The disparities in businesses’ ability to get credit persist even among firms with revenues topping $1 million. Black-owned businesses apply for credit at a rate that is 10 percentage points higher than white-owned firms, but their approval rates are 19 percentage points lower, the report said.
That remains the case even though black-owned businesses generally seek lower amounts of financing than white-owned firms, the report said. Their lower likelihood of receiving financing tends to steer black business owners away from even applying.
Forty percent of black entrepreneurs who did not apply said they were discouraged by their chances, compared to 14 percent of whites and 21 percent of Hispanic and Asian business owners.
Of those approved for financing, only 40 percent of minority-owned firms received the full amount sought compared to 68 percent of white-owned firms — even among firms with comparably good credit scores.
Black business owners who don’t get financing are the most likely to tap into their personal funds to make up the gap, even though they tend to have lower personal wealth than white business owners.
The officials who worked on the report said they did not seek to identify the causes for the racial disparities in accessing credit, nor does the report make any policy recommendations.
Other research points to a mix of factors, from the credit risk of borrowers to racial bias on the part of lenders.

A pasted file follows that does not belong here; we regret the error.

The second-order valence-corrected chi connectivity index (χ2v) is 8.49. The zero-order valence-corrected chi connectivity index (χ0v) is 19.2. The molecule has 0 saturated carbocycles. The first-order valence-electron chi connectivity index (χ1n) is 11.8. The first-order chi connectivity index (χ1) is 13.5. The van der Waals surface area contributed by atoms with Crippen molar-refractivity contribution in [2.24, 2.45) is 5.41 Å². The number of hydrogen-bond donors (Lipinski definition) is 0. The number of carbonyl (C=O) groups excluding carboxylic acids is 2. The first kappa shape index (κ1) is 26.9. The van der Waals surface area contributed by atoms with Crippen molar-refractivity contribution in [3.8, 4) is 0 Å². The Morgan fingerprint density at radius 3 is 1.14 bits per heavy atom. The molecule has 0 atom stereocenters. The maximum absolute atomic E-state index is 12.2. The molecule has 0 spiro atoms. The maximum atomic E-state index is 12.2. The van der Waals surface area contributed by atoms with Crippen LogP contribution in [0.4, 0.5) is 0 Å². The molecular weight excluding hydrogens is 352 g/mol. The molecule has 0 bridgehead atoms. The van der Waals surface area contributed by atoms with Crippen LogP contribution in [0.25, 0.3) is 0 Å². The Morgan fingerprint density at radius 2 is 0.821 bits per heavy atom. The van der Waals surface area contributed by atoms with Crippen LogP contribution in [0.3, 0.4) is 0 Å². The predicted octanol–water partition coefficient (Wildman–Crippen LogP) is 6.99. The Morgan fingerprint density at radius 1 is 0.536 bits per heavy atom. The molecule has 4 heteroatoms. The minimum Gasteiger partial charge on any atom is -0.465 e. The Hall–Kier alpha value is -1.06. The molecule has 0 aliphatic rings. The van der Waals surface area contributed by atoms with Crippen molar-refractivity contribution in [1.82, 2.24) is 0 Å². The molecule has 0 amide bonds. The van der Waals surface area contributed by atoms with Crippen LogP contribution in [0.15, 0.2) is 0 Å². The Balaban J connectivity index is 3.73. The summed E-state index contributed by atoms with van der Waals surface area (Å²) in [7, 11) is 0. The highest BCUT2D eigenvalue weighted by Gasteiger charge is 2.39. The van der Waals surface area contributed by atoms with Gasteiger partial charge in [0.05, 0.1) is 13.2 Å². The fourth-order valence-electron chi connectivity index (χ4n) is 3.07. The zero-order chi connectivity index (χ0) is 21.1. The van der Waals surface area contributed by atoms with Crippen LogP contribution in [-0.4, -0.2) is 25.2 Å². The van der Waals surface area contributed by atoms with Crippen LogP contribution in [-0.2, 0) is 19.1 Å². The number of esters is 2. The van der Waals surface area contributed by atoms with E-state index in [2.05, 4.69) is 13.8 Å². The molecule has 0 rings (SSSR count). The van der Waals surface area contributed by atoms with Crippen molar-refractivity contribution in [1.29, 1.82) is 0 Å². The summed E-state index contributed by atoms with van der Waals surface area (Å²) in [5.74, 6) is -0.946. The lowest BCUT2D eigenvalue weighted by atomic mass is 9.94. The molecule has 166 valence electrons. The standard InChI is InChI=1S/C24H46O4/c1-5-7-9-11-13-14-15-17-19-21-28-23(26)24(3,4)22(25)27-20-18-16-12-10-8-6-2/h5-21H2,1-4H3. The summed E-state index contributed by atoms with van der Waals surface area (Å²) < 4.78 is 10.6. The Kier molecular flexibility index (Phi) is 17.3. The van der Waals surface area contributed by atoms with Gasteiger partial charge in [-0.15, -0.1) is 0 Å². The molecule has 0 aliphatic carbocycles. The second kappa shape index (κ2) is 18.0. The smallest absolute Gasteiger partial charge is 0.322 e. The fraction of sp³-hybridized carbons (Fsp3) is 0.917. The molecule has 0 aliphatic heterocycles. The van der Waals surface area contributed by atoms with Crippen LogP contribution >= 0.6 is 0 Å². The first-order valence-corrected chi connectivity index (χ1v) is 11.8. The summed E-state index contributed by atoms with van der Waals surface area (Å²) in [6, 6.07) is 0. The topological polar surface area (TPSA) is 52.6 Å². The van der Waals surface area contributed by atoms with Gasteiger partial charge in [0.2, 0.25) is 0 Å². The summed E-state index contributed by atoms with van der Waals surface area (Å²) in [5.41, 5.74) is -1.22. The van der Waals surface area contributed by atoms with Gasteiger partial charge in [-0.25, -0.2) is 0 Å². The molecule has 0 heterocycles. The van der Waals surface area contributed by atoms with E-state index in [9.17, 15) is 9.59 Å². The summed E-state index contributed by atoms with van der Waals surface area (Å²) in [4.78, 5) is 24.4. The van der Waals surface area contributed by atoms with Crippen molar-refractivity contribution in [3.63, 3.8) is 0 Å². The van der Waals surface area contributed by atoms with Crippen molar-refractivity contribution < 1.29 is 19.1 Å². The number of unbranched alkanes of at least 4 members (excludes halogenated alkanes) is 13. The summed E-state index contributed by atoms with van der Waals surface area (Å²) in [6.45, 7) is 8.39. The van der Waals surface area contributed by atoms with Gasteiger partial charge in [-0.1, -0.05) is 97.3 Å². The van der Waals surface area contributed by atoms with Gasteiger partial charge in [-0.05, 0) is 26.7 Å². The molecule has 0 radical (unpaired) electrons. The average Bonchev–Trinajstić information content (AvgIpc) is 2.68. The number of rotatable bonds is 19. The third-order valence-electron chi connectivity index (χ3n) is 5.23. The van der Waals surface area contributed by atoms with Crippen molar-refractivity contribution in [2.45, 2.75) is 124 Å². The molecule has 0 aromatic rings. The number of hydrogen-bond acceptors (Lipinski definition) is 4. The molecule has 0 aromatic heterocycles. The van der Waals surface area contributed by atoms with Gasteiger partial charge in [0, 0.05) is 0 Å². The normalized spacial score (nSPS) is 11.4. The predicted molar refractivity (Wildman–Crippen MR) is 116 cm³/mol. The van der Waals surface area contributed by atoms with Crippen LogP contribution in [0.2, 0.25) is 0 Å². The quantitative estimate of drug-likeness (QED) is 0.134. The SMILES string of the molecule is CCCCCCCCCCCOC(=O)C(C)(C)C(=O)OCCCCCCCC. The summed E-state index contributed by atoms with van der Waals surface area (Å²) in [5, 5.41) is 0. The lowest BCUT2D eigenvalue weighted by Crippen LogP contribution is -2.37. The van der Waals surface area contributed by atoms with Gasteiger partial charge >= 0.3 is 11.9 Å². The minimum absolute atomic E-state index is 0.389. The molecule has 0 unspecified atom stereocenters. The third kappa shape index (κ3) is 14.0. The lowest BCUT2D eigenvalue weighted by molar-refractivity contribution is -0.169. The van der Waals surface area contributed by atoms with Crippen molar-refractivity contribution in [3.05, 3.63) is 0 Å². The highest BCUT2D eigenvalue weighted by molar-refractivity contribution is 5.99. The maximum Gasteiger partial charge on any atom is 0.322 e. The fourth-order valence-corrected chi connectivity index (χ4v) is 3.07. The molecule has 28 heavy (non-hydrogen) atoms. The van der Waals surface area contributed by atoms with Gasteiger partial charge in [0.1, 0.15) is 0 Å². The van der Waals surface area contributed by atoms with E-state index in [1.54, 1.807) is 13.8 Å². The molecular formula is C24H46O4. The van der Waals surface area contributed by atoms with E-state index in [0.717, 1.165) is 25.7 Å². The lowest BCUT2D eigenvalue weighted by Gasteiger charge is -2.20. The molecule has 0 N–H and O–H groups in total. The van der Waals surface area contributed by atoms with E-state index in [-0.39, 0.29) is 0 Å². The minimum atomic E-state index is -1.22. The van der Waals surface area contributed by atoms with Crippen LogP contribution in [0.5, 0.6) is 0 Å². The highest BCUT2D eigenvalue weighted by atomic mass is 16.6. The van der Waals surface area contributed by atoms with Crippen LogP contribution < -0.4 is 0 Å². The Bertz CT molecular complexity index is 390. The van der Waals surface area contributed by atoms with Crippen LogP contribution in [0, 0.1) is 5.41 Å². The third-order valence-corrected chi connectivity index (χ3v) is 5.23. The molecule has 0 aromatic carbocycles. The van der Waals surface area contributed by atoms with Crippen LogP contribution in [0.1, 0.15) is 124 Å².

Large banks remain the most common lender regardless of race. But black- and Hispanic-owned businesses are more likely than their white counterparts to turn to Community Development Financial Institutions (CDFIs) and online lenders for financing, the report said.
President Trump, who recently proclaimed one week in October as “National Minority Enterprise Development Week,” has vowed to “create a business climate in which minority business enterprises can thrive and expand.”
But his budget would largely eliminate funding for the $258 million community banking program, a move critics say would be catastrophic for minority-owned and rural businesses. The CDFI Fund, managed by the Department of Treasury, provides government grants to private financial institutions that promote affordable lending for disadvantaged small businesses.
Small-business associations also oppose the GOP tax plan, which the president previously touted as a substantial tax cut for small businesses. Big business actually stand to gain the most from the tax plan.
Federal Reserve Bank officials declined to comment on how Trump’s tax plan would impact small minority-owned firms. The report’s intent, the officials said, is to provide an avenue for minority business owners to describe their experiences so policymakers and the wider public could understand the challenges and trends in credit access. They said the Federal Reserve Bank would be conducting additional analyses of minority-owned businesses in coming months.
Among the report’s other findings:
More white-owned firms reported being profitable than minority-owned firms, with the gap widest between white- and black-owned firms. While 57 percent of white-owned businesses were profitable in 2016, only 42 percent of black businesses posted profits. Minority-owned firms tend to be newer and smaller in revenue size.
Minority businesses also tend to be concentrated in specific types of industries, whereas white-owned businesses are more evenly distributed across several sectors. Black businesses are concentrated in health care and education. Asians focus in the professional services and real estate. And Hispanics are in nonmanufacturing goods production and associated services such as building trades and construction.